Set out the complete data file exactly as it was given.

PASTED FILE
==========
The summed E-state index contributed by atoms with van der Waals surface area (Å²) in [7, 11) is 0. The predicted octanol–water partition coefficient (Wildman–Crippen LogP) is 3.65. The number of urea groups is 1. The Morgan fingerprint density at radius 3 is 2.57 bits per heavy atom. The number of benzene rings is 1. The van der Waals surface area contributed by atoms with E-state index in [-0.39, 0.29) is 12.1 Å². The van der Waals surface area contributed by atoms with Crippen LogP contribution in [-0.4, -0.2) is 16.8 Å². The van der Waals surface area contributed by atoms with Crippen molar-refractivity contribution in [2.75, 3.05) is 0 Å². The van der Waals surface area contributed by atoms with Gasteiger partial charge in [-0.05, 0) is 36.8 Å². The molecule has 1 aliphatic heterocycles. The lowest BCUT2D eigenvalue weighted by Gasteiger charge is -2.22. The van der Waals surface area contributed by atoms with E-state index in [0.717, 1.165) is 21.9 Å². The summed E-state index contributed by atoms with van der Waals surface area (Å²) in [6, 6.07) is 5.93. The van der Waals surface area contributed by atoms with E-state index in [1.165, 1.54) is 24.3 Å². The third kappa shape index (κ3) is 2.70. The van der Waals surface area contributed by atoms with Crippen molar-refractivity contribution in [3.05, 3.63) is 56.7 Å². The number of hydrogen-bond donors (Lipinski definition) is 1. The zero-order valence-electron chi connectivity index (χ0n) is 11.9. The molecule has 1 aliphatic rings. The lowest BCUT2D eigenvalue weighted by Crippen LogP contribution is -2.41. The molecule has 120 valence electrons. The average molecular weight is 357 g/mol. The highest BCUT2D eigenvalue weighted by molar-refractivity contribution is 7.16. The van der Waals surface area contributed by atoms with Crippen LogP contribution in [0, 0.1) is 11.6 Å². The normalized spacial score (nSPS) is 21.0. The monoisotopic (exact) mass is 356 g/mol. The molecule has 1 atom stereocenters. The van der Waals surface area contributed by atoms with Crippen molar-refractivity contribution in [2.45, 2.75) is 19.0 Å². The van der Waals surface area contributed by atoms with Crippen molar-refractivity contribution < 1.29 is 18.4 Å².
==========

The summed E-state index contributed by atoms with van der Waals surface area (Å²) in [7, 11) is 0. The predicted octanol–water partition coefficient (Wildman–Crippen LogP) is 3.65. The number of urea groups is 1. The Morgan fingerprint density at radius 3 is 2.57 bits per heavy atom. The number of benzene rings is 1. The van der Waals surface area contributed by atoms with E-state index in [-0.39, 0.29) is 12.1 Å². The van der Waals surface area contributed by atoms with Crippen LogP contribution in [-0.4, -0.2) is 16.8 Å². The van der Waals surface area contributed by atoms with Crippen molar-refractivity contribution in [2.75, 3.05) is 0 Å². The van der Waals surface area contributed by atoms with Gasteiger partial charge in [-0.05, 0) is 36.8 Å². The molecule has 1 aliphatic heterocycles. The lowest BCUT2D eigenvalue weighted by Gasteiger charge is -2.22. The van der Waals surface area contributed by atoms with E-state index in [0.717, 1.165) is 21.9 Å². The summed E-state index contributed by atoms with van der Waals surface area (Å²) in [6, 6.07) is 5.93. The van der Waals surface area contributed by atoms with E-state index in [1.165, 1.54) is 24.3 Å². The third kappa shape index (κ3) is 2.70. The van der Waals surface area contributed by atoms with Crippen molar-refractivity contribution in [3.05, 3.63) is 56.7 Å². The number of hydrogen-bond donors (Lipinski definition) is 1. The zero-order valence-electron chi connectivity index (χ0n) is 11.9. The molecule has 1 aliphatic rings. The lowest BCUT2D eigenvalue weighted by Crippen LogP contribution is -2.41. The molecule has 120 valence electrons. The average molecular weight is 357 g/mol. The highest BCUT2D eigenvalue weighted by molar-refractivity contribution is 7.16. The van der Waals surface area contributed by atoms with Crippen LogP contribution in [0, 0.1) is 11.6 Å². The normalized spacial score (nSPS) is 21.0. The monoisotopic (exact) mass is 356 g/mol. The molecule has 1 atom stereocenters. The van der Waals surface area contributed by atoms with Crippen molar-refractivity contribution in [2.45, 2.75) is 19.0 Å². The van der Waals surface area contributed by atoms with Crippen molar-refractivity contribution < 1.29 is 18.4 Å².